WASHINGTON — The immigration enforcement operation touted by President Donald Trump that targeted more than 2,000 people resulted in 35 arrests, officials said Tuesday.
Trump billed the operation as a major show of force in an effort to “deport millions” of people in the country illegally as the number of Central American families crossing the southern border has skyrocketed.
Of those arrested, 18 were members of families and 17 were collateral apprehensions of people in the country illegally encountered by Immigration and Customs Enforcement officials. None of those arrested resulted in a separation of family, officials said.
While the operation was demonized by Democrats as a full-force effort to deport families and trumpeted by Republicans as a necessary show of force to prove there are consequences for people coming here illegally, career ICE officers described it as a routine operation, one expected to net an average of about 10 percent to 20 percent of targets.
It targeted families who had been ordered deported by an immigration judge in 10 cities around the country who were subjected to fast-track proceedings. It was canceled once after media reports telegraphing when and where it would begin, though Trump announced it would be postponed following a phone call with House Speaker Nancy Pelosi who urged him to do so.
The second round began July 14 and again was met with media attention noting when it would begin, including from Trump who announced the date.
Acting Immigration and Customs Enforcement Director Matthew Albence conceded the number was lower than other operations. A similar operation in August 2017 netted 650 arrests over four days, including 73 family members and 120 who entered illegally as children. There were 457 others encountered during this operation also arrested.
Albence said Trump’s comments didn’t hurt the effort because it had already been the subject of media reports for weeks.
But the overall publicity caused problems for an operation that relies largely on secrecy and surprise. Albence said the publicity made some officers targets, and they had to be pulled off.
Part of the reason other, similar operations, were more successful is because they were “done without a lot of fanfare and media attention,” Albence said. “That certainly, from an operational perspective, is beneficial.”
Another factor was weather; operations were suspended in New Orleans because of the hurricane there.
And immigrant rights activists nationwide had the rare advantage of knowing when to expect increased immigration enforcement, and they pushed “know-your-rights” campaigns hard.
Any hint of ICE activity, including false alarms, brought out dozens of activists to investigate in several cities, including Houston, New York and Chicago. To inform the public, they used hotlines, text networks, workshops, social media and promoted a smartphone app that notifies family members in case of an arrest.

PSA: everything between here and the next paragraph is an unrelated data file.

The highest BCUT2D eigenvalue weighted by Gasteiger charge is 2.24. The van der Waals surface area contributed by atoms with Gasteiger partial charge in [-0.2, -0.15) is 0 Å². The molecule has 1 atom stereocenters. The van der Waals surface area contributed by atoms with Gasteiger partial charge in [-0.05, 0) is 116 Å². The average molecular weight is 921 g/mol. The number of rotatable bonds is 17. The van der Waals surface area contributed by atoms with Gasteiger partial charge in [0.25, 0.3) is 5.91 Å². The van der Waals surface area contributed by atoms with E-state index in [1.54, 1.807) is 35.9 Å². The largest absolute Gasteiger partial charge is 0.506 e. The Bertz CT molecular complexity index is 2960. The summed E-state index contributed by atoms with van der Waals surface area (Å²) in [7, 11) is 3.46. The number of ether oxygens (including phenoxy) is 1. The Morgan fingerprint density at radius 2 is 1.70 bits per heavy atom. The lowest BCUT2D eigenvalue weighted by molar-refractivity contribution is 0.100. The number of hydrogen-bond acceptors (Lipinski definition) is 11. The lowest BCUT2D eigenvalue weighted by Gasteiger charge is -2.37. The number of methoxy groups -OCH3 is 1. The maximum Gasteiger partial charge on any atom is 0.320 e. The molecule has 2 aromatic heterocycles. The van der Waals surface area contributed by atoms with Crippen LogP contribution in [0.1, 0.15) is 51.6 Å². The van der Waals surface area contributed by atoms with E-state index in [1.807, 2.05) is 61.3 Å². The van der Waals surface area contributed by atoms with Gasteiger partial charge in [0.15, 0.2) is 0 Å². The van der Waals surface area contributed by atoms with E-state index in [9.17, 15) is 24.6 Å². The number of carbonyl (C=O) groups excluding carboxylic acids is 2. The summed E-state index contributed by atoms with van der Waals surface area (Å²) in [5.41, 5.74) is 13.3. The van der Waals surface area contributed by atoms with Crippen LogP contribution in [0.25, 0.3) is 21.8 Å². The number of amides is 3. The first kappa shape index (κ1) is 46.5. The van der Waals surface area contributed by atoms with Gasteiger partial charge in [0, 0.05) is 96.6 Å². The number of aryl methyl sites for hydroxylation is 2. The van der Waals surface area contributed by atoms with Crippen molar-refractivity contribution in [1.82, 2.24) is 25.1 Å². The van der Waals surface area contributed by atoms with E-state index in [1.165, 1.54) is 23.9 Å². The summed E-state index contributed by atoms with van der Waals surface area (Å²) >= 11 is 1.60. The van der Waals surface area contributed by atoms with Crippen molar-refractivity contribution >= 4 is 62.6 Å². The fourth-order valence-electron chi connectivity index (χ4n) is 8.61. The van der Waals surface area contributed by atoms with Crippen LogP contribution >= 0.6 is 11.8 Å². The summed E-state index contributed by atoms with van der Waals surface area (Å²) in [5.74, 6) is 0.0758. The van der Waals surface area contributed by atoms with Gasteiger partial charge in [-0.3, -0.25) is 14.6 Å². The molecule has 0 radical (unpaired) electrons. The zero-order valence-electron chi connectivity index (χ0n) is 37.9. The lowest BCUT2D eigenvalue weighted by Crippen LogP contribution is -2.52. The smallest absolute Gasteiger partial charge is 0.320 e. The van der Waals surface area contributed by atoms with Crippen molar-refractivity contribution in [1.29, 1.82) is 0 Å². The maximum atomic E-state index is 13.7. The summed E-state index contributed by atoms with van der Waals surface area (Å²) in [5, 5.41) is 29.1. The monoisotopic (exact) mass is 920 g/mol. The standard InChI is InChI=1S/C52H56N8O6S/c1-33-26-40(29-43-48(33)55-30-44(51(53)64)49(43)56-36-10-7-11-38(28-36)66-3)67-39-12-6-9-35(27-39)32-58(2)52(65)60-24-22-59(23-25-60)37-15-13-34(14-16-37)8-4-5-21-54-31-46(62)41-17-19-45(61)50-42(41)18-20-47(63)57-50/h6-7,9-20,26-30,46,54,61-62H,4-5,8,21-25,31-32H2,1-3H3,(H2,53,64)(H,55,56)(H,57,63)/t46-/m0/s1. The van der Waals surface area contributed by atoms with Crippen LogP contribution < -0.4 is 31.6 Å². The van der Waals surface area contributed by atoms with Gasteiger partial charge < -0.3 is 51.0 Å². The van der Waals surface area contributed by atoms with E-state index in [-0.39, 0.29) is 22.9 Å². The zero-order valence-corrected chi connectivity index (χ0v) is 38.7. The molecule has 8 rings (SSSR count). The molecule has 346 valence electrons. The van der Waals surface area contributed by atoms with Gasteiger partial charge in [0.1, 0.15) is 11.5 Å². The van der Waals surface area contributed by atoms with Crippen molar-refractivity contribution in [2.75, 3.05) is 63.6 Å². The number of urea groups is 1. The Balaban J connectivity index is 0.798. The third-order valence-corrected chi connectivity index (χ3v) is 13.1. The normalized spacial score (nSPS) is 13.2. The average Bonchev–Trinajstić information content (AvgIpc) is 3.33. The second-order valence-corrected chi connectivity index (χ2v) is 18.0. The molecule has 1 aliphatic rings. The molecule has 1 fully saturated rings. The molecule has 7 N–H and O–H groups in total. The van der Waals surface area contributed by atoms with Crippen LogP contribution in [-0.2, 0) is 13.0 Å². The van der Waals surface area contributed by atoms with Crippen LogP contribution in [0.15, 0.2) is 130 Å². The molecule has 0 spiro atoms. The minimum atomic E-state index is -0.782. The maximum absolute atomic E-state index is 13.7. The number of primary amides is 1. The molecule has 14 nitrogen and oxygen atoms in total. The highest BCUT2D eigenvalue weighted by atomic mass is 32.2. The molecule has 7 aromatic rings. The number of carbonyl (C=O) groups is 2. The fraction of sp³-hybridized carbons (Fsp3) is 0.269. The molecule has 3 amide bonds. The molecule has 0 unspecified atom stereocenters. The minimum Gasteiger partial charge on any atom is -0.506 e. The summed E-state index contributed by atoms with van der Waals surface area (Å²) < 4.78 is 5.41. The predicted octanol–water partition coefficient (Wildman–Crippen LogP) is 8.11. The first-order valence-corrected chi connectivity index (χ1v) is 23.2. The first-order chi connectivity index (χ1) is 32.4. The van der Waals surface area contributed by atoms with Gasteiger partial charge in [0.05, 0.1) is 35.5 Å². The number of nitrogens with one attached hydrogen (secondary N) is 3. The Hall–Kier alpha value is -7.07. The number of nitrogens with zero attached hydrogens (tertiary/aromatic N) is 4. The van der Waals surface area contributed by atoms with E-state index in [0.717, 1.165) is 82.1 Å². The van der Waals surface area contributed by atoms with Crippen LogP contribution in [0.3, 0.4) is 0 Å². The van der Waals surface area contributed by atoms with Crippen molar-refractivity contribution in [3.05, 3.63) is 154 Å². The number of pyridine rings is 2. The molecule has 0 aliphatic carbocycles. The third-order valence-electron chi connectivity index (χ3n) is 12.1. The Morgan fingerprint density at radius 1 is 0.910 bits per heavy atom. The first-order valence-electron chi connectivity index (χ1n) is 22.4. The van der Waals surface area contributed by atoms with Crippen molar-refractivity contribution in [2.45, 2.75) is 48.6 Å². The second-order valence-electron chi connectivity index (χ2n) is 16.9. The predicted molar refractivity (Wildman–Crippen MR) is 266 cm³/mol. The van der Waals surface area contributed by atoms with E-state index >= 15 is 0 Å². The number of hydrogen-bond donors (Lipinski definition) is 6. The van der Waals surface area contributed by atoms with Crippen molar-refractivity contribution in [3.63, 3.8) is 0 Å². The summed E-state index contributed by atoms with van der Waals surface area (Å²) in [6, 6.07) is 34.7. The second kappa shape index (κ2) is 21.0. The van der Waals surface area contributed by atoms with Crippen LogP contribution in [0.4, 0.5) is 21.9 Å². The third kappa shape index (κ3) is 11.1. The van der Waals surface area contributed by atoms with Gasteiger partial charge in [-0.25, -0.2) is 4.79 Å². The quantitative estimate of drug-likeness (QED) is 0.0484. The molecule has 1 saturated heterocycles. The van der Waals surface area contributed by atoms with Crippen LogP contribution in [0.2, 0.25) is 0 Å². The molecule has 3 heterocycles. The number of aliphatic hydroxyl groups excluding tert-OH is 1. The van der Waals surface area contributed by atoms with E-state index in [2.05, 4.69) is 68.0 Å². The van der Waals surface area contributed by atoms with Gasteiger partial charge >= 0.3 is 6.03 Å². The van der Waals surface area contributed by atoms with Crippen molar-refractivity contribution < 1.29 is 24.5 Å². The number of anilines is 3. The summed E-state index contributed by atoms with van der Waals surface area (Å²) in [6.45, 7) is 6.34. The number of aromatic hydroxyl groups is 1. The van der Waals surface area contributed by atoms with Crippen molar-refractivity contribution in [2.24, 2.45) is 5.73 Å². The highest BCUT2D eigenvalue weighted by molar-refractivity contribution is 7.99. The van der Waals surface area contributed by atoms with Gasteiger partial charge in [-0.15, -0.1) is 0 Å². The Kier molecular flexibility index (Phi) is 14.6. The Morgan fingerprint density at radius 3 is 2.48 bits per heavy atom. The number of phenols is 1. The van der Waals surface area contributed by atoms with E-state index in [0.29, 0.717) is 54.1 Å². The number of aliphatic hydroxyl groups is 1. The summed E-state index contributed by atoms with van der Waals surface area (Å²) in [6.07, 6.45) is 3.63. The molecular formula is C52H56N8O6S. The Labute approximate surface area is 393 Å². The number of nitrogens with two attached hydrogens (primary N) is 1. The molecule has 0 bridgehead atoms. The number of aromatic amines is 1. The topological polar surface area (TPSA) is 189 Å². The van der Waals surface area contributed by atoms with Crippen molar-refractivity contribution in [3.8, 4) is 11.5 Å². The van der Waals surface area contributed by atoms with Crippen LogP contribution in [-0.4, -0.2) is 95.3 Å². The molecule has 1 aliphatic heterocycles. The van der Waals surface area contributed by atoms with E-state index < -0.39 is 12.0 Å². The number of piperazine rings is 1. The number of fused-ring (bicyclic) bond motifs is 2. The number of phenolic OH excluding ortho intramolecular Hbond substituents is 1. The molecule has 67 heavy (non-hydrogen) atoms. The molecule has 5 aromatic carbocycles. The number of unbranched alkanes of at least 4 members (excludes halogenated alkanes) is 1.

In Chicago, even city officials got involved.
Two city aldermen started “bike brigades,” patrolling immigrant-heavy neighborhoods to look for ICE agents and warn others. Another, Alderman Andre Vasquez sought volunteers on Facebook to serve as “ICEbreakers.” Over the weekend, it was standing-room only at his ward office as volunteers walked the neighborhood handing out know-your-rights cards and recruited businesses to be on the lookout.
“We were seeing concern and people starting to panic,” Vasquez said. “We want to live in the kind of environment where we never have to worry about ICE and raids.”
Activists reported one clear success story in Nashville, Tennessee, on Monday. Neighbors noticed ICE surveillance in the area and helped a 12-year-old boy and man avoid arrest by calling others and then linking arms around their van. ICE officers eventually called off the operation to avoid escalation.
Nashville showed what’s possible in an organized community: immigrant families can exercise their rights and their neighbors can help them to defend their rights,” Lisa Sherman-Nikolaus, policy director at the Tennessee Immigrant & Refugee Rights Coalition, said in an emailed statement. “The incredible scene that unfolded shows how deeply rooted immigrants are in our community.”
Advocates also said many immigrants simply stayed home.
During the first weekend, the raids were supposed to start some immigrant-heavy churches had noticeably lower attendance and attributed the fear of stepped up enforcement. Businesses in immigrant-heavy neighborhoods, including in Chicago, Atlanta and Miami, also reported very light traffic.
A separate nationwide enforcement operation targeting immigrants here illegally who had criminal convictions or charges netted 899 arrests. And officers handed out 3,282 notices of inspection to businesses that may be employing people here illegally.
Albence said the operations would be ongoing, stressing the importance of enforcement in the interior.
“Part of the way you stop people from coming is having a consequence to the illegal activity when you do come,” he said.
On Monday, the administration announced it would vastly extend the authority of immigration officers to deport migrants without allowing them to appear before judges. Fast-track deportations can apply to anyone in the country illegally for less than two years. Previously, those deportations were largely limited to people arrested almost immediately after crossing the Mexican border. Advocates said they would sue.
It was the second major immigration shift in eight days. Last Monday, the administration effectively banned asylum at the southern border by making anyone coming to the U.S. from a third country ineligible, with a few exceptions. Lawsuits are pending.